French Prime Minister Edouard Philippe said yesterday that the two-unit Fessenheim nuclear plant will be shut down at the end of June, with unit 1 set to close on 22 February.
A statement said the decision was “the first phase” of France’s energy strategy set out in 2018 by President Emmanuel Macron. The plan calls for a re-balancing of nuclear energy and renewables.
Coal plants are set to close by 2022 to reduce greenhouse gas emissions, the statement noted.
Macron said in 2018 that 14 of the 58 nuclear reactors now operating at 19 plants will be shut down by 2035. France will also cap the amount of nuclear electricity at 50% by that date.
The closure of Fessenheim will not impact French electricity supply in the near term, said grid operator RTE on 18 February, but added that strains could emerge after 2022.
“This closure is offset by the planned commissioning of the Landivisiau gas-fired plant, the development of renewable energies, and the building of two high-voltage power cables with Britain and Italy,” RTE said.
However, it added that as from 2022, the planned closure of France’s remaining coal plants, and the delay in commissioning the EPR at Flamanville 3, means that security of supply could be strained and will be under surveillance.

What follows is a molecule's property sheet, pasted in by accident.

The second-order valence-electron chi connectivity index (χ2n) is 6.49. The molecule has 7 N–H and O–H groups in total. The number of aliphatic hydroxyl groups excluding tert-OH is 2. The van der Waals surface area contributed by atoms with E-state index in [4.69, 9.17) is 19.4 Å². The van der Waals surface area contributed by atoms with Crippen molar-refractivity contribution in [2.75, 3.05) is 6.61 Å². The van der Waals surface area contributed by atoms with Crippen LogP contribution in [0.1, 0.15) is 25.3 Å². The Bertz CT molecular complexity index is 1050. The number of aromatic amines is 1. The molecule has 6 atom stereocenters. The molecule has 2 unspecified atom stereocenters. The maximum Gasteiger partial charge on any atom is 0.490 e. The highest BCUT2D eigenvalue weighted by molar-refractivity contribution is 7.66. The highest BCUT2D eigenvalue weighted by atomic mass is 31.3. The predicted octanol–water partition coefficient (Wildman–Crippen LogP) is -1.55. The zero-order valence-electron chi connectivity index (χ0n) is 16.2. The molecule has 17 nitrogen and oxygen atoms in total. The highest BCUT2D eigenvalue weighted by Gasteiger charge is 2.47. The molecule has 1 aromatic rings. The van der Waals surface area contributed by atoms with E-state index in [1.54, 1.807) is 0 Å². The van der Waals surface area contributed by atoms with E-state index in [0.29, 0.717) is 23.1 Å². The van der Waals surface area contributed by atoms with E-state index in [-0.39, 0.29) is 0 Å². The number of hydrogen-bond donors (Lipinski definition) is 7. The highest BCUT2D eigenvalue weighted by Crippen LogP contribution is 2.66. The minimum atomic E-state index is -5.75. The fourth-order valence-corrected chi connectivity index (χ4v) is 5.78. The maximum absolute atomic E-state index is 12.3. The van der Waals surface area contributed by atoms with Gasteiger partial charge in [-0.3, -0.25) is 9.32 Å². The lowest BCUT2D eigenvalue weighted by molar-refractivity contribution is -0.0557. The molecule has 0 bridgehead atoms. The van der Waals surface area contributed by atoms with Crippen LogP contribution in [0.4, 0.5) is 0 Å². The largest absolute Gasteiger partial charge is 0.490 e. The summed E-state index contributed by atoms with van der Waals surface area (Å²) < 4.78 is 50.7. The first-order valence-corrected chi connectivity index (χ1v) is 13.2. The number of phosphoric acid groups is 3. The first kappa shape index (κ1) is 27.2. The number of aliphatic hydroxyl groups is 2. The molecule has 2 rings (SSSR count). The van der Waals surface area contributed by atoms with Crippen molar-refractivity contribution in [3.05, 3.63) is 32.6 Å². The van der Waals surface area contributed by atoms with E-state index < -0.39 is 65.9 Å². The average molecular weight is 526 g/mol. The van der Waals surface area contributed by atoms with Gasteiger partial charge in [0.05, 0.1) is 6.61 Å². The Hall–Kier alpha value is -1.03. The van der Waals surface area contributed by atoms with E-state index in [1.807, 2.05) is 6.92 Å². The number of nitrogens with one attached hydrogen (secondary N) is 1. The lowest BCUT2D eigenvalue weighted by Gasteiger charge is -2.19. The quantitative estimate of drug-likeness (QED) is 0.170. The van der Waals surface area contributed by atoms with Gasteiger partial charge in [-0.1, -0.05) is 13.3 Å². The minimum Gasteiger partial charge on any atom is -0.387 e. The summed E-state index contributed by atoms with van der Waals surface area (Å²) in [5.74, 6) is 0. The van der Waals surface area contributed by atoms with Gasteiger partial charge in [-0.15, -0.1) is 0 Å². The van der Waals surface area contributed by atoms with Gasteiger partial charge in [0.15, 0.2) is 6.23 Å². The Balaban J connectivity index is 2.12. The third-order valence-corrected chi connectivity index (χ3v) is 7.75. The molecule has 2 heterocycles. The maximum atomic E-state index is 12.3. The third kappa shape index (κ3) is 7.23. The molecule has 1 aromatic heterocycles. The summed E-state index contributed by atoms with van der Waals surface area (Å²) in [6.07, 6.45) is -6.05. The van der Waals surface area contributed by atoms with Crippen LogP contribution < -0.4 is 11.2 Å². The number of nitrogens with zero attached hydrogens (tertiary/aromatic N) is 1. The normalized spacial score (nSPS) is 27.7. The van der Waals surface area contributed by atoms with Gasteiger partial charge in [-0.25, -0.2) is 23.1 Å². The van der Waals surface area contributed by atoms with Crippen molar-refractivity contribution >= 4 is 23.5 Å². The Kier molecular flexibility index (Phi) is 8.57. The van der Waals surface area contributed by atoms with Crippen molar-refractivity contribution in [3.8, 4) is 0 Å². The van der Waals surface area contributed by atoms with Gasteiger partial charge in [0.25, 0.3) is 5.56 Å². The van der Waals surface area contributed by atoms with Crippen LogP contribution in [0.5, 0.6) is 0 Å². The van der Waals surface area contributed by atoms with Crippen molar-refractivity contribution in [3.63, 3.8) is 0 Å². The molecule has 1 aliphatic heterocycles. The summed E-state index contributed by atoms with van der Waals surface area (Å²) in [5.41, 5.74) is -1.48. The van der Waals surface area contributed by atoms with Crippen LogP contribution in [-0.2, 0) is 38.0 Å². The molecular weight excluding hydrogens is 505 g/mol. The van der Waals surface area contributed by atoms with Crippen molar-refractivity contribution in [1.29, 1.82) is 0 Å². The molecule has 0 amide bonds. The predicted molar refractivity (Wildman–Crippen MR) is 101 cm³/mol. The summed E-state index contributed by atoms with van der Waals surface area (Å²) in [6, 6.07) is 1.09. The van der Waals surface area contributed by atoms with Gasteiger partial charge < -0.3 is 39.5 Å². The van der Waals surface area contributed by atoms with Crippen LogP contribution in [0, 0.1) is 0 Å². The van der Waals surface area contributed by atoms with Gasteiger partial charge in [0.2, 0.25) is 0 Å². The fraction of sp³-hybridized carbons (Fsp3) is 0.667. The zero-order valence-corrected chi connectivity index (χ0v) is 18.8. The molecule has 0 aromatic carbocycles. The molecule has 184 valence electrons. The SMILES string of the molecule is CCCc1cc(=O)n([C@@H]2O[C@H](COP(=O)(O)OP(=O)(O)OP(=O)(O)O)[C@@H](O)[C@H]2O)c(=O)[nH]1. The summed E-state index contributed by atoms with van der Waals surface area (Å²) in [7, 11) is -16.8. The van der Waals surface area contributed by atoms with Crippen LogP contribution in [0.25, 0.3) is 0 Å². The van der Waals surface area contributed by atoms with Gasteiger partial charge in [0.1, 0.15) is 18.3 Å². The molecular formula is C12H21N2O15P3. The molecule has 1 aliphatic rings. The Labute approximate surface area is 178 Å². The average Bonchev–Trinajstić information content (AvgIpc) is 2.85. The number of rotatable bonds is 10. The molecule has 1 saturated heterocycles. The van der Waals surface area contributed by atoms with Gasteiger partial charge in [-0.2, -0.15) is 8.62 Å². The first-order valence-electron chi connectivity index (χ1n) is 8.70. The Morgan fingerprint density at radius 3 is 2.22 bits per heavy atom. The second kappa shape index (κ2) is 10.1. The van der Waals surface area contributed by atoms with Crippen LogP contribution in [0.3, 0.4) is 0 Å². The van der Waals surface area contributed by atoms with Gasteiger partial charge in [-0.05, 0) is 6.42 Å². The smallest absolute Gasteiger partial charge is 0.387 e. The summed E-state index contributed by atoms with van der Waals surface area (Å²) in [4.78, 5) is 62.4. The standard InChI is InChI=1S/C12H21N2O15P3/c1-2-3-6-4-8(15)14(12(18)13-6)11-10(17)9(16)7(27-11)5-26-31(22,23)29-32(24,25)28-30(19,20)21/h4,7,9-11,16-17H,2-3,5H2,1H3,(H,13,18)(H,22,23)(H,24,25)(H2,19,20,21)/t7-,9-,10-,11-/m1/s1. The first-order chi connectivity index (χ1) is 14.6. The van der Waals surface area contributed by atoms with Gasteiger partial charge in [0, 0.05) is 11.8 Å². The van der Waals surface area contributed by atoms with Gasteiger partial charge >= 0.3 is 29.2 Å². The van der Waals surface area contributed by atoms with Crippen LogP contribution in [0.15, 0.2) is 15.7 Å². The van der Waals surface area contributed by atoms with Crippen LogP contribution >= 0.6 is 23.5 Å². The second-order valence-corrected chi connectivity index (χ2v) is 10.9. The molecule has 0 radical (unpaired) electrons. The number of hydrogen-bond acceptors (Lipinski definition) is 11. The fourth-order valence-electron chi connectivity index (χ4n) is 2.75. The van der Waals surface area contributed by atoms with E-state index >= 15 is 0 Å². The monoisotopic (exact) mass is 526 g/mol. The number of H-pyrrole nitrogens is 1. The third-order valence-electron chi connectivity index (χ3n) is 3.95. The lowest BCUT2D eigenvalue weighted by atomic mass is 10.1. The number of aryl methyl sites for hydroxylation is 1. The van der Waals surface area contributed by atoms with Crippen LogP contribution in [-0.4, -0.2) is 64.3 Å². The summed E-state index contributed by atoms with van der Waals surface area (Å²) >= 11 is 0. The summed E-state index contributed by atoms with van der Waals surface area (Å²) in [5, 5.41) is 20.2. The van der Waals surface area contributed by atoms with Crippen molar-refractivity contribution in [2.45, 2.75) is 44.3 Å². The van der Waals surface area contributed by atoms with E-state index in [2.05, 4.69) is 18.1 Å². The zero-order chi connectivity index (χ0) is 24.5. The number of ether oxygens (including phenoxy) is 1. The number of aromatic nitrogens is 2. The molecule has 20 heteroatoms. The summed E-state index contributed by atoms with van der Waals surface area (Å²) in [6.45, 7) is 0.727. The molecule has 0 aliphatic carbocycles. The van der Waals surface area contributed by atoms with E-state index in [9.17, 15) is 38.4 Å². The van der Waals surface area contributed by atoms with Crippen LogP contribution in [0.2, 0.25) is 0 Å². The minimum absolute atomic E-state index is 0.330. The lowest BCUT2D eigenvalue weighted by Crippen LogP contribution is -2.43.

Flamanville 3 completes pre-operational testing
Meanwhile, pre-operational testing was completed at Flamanville 3 on 17 February. The tests - which began on 21 September 2019 - aim to simulate the temperatures and pressures which the reactor's systems will be subjected to during normal operation.
Normal operating conditions were achieved, with water in the primary circuit being at a temperature of 303ºC and a pressure of 154 bars.
Cooling of the primary circuit using the secondary circuit was also achieved, as well as commissioning of the steam generators. Power outage tests were also carried out.
Earlier this month, the turbine of Flamanville 3 was operated for the first time at nominal speed - 1500 revolutions per minute.
"It has been more than 20 years since we had carried out hot tests on a [nuclear] power plant starting up in France," said Sébastien Bachère, director of commissioning at Flamanville 3.
"This is a defining step for the EPR project. With more than 1000 tests carried out, 10,000 design criteria tested and a compliance rate of more than 95%, we can be satisfied with the results of these tests."
The 1600MWe Flamanville 3 EPR unit began construction in 2007 and was expected to cost €3bn and to be ready in four years. Start-up of the reactor is now scheduled for 2022, and the cost of the project has been reassessed to €12.4bn.